“Guidelines issued by the American Congress of Obstetricians and Gynecologists in 2010 said that vaginal births after cesareans — the shorthand is V.B.A.C.s — are largely safe.”
by JONATHAN M. METSCH, DR.P.H., LLC
Aug 12, 2014 | 223 views | 0 0 comments | 1 1 recommendations | email to a friend | print
A recent New York Times article http://www.nytimes.com * noted “ Despite this, many hospitals and doctors still do not perform them for fear of complications. Hospitals note that V.B.A.C.s carry a slightly higher risk of uterine rupture, and some say they cannot afford to keep staff at the ready if something goes wrong.”

“The proscription upsets many women who want to give birth vaginally — to avoid the discomfort and potential complications of repeat cesareans — but find they have to travel considerable distances to do so.

“….. the chief medical officer of Wyoming Medical Center, which advises patients against the procedure, said the hospital did not have enough staff to put doctors and anesthesiologists on call each time a woman who wanted a V.B.A.C. went into labor, which is recommended under the new guidelines.” “We don’t have resources to have a team standing by while someone labors in case they need to be rushed to the operating room…”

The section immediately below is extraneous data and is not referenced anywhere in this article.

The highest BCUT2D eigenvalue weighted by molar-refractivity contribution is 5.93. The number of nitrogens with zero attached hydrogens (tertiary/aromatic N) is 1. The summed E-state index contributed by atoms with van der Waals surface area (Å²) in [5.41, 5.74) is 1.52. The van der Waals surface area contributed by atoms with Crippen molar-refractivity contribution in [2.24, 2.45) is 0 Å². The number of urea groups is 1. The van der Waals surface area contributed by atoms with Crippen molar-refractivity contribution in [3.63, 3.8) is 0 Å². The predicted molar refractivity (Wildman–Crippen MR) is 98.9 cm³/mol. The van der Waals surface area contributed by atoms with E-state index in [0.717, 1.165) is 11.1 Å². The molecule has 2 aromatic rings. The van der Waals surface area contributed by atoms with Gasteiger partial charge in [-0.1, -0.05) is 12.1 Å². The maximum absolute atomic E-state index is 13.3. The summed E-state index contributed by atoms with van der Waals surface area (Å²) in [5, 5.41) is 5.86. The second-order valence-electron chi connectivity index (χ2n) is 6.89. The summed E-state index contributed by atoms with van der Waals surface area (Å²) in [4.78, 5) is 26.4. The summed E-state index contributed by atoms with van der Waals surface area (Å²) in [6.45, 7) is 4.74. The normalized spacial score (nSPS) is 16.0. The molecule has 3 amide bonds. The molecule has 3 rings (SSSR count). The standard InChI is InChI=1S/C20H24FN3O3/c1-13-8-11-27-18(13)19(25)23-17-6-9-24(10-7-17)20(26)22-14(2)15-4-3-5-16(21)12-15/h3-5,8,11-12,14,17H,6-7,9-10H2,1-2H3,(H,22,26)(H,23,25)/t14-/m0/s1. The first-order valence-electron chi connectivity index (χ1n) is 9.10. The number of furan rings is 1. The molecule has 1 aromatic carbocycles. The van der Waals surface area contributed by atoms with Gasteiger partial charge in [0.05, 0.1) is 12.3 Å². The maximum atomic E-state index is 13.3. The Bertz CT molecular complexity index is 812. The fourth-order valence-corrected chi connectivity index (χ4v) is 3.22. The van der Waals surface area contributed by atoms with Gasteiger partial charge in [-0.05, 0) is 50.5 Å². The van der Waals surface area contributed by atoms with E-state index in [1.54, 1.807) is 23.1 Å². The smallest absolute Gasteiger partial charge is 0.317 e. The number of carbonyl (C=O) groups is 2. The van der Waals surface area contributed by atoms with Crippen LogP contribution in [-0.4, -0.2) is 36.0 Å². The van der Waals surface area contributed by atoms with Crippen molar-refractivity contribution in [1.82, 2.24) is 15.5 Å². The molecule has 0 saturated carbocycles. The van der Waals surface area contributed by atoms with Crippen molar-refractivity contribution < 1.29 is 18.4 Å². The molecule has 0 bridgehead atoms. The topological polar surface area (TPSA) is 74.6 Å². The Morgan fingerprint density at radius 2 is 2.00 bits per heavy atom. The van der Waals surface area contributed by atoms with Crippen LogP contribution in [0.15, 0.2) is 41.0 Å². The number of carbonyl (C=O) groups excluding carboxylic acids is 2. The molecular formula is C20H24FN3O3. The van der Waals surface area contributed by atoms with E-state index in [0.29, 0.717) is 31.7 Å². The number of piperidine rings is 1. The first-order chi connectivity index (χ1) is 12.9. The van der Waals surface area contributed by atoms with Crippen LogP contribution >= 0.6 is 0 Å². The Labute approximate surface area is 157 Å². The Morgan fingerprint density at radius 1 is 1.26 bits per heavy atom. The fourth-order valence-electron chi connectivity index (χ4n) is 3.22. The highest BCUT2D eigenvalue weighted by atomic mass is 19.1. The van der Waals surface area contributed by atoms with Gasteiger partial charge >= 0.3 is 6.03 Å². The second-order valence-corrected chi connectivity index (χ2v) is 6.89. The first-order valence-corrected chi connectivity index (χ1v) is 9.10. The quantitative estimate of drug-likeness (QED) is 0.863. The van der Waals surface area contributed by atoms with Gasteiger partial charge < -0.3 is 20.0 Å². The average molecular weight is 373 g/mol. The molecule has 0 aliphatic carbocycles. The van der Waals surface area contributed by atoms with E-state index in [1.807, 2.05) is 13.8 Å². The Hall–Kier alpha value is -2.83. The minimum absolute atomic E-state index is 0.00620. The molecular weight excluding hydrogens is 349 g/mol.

“While it is unclear how many hospitals still have restritive V.B.A.C. policies, public health data show little change despite the new guidelines. A 2012 study conducted by researchers at the University of California, San Francisco, and elsewhere found that nearly half of California hospitals that handle births still do not offer V.B.A.C.s. Many hospitals that allow the procedure have just a few doctors handling them, the study found; many doctors are unwilling to perform V.B.A.C.s because of requirements that they be present during labor.”

As always it is a good idea to discuss options with your primary care physician.

* to read the full NYTs article “Refusals Cut Options After C-Sections by Dan Frosch, highlight and click on open hyperlink http://www.nytimes.com/2014/04/15/health/refusals-cut-options-after-c-sections.html?ref=health

Note: This blog shares general information about understanding and navigating the health care system. For specific medical advice about your own problems, issues and options talk to your personal physician.

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